OPS are necessary—both to save lives and in accordance with public health laws. When local governments or police obstruct OPS, they contravene a Ministerial Order; violate provincial jurisdiction over health; discriminate against people who use drugs; and put people’s lives at even greater risk amid overlapping health crises. When health authorities fail to establish or otherwise protect OPS, they breach their legal obligations, potentially amounting to negligence and/or discrimination.
In June of 2022, Pivot and the BC Association of People on Opioid Maintenance (BCAPOM) testified before the Legislative Assembly of BC’s Select Standing Committee on Health. Our goal? Safe supply and an end to municipal/police interference with drug user-led groups.
R v Ellis at the BC Court of Appeal: Fighting for a New Approach to Sentencing in Drug Trafficking Offences
On December 29, 2021, we were thrilled to receive an affirming decision from the BC Provincial Court in the case of R v Ellis. Alongside Sarah Runyon of Marion & Runyon, we successfully argued a departure from BC’s steep sentencing range of 18-36 months for street-based drug trafficking offences involving fentanyl. Rather than serve up to 3 years in jail, our client Tanya Ellis was instead able to access the health supports she wanted and to focus on raising her children. Despite our government’s routine claims to support evidence-based, health-focused drug policy, the Public Prosecution Service of Canada quickly appealed the decision. That means we will be at the BC Court of Appeal defending the provincial court decision on May 26, 2022.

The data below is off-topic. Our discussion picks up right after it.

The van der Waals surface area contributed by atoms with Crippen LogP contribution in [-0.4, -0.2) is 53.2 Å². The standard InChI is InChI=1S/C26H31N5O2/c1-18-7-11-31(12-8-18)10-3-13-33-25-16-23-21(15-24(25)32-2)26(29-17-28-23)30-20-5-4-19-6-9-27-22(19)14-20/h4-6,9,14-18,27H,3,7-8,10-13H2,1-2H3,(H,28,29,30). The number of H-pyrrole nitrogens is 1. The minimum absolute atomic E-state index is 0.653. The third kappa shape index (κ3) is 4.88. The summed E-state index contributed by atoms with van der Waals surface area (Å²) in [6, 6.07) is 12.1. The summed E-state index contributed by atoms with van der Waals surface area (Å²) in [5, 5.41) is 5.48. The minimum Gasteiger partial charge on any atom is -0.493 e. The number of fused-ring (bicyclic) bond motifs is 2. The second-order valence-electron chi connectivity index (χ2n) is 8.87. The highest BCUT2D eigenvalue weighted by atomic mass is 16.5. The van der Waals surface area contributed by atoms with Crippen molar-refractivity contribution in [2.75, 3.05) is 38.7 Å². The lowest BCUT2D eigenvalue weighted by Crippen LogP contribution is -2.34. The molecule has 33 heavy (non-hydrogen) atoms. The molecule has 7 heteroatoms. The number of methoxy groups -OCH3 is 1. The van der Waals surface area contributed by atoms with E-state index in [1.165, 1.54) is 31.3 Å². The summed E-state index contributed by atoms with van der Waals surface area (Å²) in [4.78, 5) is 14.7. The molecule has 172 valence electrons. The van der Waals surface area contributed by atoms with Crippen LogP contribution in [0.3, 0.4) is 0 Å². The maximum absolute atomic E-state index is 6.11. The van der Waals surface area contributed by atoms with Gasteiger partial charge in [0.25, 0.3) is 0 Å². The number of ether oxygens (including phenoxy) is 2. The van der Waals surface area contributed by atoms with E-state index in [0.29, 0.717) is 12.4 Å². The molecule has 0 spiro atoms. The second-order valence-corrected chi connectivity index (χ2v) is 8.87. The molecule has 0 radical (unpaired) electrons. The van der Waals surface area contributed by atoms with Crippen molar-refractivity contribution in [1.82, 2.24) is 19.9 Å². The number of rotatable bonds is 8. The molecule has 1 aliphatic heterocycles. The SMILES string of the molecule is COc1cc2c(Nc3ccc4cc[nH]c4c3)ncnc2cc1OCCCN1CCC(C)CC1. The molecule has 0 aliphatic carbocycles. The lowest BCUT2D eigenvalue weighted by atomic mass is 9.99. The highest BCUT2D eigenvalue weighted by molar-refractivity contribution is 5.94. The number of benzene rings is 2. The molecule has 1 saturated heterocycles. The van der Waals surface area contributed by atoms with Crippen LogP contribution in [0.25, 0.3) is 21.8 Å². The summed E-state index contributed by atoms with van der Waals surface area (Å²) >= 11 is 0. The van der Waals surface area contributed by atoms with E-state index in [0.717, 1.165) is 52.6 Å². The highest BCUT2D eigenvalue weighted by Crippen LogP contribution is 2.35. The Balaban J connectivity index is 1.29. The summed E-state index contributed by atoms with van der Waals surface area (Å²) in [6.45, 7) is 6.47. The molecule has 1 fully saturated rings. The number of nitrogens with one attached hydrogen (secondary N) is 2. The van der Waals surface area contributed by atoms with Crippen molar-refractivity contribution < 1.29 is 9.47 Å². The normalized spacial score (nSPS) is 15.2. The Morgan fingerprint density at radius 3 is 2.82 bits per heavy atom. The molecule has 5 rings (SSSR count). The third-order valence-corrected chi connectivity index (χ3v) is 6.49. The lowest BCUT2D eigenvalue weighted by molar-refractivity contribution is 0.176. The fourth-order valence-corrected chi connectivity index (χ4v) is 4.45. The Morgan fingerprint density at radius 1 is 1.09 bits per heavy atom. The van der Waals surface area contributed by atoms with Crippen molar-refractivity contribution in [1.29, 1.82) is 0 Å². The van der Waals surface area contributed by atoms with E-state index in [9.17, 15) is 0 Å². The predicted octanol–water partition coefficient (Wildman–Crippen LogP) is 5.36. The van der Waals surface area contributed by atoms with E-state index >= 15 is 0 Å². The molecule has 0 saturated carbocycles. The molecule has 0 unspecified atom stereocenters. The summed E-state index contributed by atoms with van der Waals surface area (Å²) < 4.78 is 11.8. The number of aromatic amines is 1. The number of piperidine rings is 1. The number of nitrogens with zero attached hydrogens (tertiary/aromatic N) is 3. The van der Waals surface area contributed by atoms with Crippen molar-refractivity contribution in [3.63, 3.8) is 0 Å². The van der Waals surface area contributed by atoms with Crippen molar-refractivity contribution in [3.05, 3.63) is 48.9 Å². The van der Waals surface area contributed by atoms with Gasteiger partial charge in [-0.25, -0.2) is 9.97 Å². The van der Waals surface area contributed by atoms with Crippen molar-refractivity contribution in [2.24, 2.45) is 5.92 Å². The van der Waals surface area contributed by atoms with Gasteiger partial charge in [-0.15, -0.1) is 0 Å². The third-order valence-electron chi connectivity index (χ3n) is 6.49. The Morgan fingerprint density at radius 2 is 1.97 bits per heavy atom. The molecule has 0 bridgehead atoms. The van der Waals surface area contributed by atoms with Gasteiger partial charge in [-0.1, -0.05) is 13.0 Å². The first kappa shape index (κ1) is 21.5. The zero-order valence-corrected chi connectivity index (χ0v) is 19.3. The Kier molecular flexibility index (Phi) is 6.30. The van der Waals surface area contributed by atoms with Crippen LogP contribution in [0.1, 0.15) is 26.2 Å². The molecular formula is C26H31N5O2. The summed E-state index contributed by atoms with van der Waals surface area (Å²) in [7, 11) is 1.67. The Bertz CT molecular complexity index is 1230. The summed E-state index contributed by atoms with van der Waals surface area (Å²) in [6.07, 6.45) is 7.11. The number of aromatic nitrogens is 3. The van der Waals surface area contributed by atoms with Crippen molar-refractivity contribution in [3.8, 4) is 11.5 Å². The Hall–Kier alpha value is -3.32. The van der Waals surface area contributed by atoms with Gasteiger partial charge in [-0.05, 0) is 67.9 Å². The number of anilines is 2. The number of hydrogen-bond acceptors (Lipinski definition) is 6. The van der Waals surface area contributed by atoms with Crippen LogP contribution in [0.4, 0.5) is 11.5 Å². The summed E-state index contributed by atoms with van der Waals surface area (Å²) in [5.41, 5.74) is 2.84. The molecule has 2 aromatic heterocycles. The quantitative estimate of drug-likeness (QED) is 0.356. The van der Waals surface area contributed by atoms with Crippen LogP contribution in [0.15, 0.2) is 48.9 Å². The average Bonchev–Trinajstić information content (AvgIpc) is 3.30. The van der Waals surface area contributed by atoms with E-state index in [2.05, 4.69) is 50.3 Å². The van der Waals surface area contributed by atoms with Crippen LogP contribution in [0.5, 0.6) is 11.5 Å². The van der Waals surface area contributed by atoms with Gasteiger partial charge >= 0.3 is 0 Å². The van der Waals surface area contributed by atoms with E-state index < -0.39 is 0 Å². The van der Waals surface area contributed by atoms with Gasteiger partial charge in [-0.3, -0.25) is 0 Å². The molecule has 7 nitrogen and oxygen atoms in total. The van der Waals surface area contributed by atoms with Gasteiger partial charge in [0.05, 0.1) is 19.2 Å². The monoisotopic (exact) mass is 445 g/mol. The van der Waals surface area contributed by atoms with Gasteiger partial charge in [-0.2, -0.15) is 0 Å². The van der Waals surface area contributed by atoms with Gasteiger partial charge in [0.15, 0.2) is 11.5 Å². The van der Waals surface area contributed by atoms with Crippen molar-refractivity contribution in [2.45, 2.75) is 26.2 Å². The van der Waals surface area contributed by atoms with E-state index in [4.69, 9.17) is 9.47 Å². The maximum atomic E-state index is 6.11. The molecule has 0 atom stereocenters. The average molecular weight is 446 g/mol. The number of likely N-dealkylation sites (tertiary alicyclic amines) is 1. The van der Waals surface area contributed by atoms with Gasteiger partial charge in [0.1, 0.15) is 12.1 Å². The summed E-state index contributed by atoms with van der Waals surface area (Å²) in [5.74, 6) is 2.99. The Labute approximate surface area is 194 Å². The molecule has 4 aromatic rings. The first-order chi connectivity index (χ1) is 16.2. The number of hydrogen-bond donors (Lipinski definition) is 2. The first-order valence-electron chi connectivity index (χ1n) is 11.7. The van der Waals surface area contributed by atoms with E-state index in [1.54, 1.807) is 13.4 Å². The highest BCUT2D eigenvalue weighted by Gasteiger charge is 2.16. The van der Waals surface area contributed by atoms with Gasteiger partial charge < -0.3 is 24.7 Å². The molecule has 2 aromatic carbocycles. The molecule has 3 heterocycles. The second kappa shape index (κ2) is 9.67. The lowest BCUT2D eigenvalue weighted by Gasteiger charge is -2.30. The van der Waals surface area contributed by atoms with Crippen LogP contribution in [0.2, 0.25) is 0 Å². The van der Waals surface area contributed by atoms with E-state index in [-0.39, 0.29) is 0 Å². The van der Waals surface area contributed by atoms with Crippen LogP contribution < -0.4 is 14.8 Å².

Pivot Legal Society's Staff Lawyer, Caitlin Shane, wrote a letter to the Canadian Minister for Mental Health and Addictions, Carolyn Bennett, outlining how low threshold quantities, if set too low, "will undermine the goals of decriminalization", while also causing more harm to the people who use drugs.
BC Provincial Court’s recent decision of R v Ellis marks a departure from harsh sentencing ranges for street-based fentanyl dealers. We know that a different approach is needed—the Court listened.
Pivot writes to City of Dawson Creek to oppose bylaw amendments that threaten harm reduction services
Pivot Legal Society letter to City of Dawson Creek: Proposed amendment to zoning bylaw prevents access to life saving harm reduction services.
Members of the Province’s Core Planning Table express grave concerns that BC’s bid to decriminalize drugs leaves behind the most marginalized drug users